Given the amounts of A4 paper I have, letters from the DWP, NHS and various others I need a filing cabinet (floor to ceiling)  Apart from the paper work I've masses of electrical wiring, chargers from old devices and USB cables all thrown into wee boxes and under the bed or in drawers and of course I experience the same problem as everyone else, that of never being able to find these cables when I go looking for one.

Maybe I'll think of something tomorrow.
The problem with a claimant going holiday is (wrongly in my opinion) that dwp portray that person as able to cope with changes, able to mobilise and able to deal with people.  If you have any points for mobility or social skills don’t mention holidays.  One person had delusions that they were on pilgrimage to 4 European countries and had convinced the gp they were going, none of it was true but the panel refused to give additional points for going unfamiliar places as they believe the claimant had been all over Europe.

Information is great but be careful how it’s presented
Disability Talk / Re: First I've heard of this- Are PIP assessments going to be videoed ?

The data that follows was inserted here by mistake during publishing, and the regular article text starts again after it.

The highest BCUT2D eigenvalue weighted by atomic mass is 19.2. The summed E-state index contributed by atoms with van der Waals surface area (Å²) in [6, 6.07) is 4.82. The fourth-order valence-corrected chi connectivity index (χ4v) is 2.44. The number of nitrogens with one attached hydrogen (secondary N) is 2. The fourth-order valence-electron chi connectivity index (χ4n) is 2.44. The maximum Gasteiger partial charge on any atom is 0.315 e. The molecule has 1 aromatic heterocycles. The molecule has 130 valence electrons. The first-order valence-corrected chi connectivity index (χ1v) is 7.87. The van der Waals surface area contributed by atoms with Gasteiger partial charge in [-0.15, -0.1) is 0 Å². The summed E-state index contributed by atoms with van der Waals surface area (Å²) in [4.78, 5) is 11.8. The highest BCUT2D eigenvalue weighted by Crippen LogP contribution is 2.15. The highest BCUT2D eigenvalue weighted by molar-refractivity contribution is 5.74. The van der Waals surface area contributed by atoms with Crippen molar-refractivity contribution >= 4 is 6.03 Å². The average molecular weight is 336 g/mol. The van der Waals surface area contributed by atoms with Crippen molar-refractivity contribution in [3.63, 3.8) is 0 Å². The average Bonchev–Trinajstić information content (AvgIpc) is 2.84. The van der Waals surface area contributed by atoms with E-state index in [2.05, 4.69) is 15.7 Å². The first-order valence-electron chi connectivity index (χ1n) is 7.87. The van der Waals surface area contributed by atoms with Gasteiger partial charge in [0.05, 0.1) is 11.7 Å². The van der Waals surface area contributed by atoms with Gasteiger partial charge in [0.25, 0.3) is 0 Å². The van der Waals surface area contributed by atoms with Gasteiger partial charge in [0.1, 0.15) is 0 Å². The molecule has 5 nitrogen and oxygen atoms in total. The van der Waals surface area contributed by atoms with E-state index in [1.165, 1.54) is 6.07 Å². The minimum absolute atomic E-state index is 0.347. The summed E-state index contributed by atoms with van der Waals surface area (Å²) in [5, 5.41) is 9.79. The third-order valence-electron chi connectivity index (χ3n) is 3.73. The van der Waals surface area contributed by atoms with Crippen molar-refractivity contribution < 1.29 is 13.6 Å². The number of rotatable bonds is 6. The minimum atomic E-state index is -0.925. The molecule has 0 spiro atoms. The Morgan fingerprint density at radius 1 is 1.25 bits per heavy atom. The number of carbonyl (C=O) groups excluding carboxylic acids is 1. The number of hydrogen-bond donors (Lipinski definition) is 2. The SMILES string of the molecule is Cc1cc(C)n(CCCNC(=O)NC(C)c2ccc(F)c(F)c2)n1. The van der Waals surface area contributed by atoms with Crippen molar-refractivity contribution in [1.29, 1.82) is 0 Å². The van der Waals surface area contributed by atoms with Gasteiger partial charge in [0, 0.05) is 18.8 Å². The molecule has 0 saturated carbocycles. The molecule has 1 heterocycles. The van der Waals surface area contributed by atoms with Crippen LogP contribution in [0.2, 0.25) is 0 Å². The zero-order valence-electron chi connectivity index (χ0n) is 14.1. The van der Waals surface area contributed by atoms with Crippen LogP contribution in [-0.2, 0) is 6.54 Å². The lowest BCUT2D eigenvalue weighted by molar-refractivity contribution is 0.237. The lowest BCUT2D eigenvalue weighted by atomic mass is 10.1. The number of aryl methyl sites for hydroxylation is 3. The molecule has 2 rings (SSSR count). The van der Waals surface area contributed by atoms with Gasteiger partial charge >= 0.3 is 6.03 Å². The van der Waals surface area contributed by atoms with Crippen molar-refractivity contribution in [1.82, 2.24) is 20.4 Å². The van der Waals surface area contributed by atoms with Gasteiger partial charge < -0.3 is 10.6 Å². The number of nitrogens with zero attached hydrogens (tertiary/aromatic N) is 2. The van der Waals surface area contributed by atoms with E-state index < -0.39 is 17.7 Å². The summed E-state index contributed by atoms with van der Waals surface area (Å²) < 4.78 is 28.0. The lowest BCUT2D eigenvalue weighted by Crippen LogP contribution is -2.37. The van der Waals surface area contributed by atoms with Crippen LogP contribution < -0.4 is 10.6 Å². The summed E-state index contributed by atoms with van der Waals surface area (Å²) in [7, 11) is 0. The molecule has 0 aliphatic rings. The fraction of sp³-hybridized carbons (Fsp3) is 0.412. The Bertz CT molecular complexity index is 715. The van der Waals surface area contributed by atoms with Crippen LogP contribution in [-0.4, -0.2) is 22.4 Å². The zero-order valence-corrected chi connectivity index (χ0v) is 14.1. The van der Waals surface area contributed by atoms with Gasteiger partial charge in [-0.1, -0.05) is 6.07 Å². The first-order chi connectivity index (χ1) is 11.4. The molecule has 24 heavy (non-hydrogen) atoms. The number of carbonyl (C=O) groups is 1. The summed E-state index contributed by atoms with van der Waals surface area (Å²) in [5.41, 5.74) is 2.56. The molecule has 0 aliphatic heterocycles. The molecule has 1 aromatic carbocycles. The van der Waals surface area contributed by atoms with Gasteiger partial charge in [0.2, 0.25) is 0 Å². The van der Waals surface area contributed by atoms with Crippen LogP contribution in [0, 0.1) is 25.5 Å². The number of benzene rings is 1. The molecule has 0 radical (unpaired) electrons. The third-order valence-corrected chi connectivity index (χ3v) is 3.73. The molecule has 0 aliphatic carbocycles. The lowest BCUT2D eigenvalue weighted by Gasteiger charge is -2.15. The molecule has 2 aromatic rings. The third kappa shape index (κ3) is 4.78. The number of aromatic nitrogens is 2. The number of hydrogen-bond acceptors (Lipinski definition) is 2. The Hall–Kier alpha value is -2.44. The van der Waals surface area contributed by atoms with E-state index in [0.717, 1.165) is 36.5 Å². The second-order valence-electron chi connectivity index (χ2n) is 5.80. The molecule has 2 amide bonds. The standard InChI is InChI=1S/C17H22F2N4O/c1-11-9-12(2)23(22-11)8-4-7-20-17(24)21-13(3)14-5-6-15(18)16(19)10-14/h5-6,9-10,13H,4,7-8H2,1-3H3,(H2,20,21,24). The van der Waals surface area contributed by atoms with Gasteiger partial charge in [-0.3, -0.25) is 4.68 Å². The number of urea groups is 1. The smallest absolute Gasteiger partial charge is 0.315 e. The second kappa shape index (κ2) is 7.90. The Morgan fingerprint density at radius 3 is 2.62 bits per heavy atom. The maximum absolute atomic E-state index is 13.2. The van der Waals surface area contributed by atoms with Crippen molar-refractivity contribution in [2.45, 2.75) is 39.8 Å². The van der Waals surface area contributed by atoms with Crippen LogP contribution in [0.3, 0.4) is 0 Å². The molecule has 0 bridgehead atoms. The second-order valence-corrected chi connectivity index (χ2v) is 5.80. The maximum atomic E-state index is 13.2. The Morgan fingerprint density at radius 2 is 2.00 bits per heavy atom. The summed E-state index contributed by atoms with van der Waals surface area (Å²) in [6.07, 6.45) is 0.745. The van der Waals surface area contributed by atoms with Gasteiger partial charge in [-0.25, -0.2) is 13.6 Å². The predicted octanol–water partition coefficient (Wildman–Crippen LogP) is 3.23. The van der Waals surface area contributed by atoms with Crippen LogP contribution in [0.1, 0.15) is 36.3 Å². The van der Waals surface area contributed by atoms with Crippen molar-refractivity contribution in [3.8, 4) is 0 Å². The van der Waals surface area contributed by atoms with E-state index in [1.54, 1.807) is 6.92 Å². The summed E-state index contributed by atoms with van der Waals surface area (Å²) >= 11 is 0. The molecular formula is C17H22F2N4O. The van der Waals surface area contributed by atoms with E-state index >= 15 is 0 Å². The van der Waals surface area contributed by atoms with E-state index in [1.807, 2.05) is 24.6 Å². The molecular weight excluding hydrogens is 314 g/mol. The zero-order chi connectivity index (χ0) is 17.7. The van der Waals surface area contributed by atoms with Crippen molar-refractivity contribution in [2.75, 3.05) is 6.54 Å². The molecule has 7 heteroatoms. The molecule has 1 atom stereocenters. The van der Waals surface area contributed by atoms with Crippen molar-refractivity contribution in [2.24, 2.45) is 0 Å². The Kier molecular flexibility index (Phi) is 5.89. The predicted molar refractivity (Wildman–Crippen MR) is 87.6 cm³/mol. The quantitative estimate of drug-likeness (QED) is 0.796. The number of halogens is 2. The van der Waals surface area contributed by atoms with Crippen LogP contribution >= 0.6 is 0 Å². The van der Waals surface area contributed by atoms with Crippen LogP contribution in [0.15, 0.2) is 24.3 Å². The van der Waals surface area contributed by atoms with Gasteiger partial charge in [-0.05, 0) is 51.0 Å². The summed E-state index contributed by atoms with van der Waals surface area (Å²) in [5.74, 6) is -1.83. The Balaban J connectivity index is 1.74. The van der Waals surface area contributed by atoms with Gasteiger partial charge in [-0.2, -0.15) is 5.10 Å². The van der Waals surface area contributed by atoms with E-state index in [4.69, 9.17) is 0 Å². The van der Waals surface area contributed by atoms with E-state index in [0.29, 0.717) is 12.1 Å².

« Last post by JLR2 on September 16, 2018, 09:28:32 AM »
I suppose I'm just that little bit wary about things. As Monic was saying, ''fine if you have a good relationship with your GP''  it would only take my GP to, on being asked to carry out a wca assessment on me, to think of how I have over recent years been visiting Berlin 3 times a year for 4 weeks when he is knocking his pan in at his surgery and only managing the regular holiday breaks most folk in work manage.

In a roundabout way my friend's father passing away will help me reduce my visits to Berlin as my friend will be able to visit Scotland. Mind you having said that the way I'm hearing things in the news about UK/European flights, travel between the UK/Europe and passport validity following Brexit things might get a bit complicated visitor visas and the like.
I dont see why your GP would be annoyed about you going to Berlin. It is more likely that it is just a personal detail he knows about you and comes to at the end of the appointment.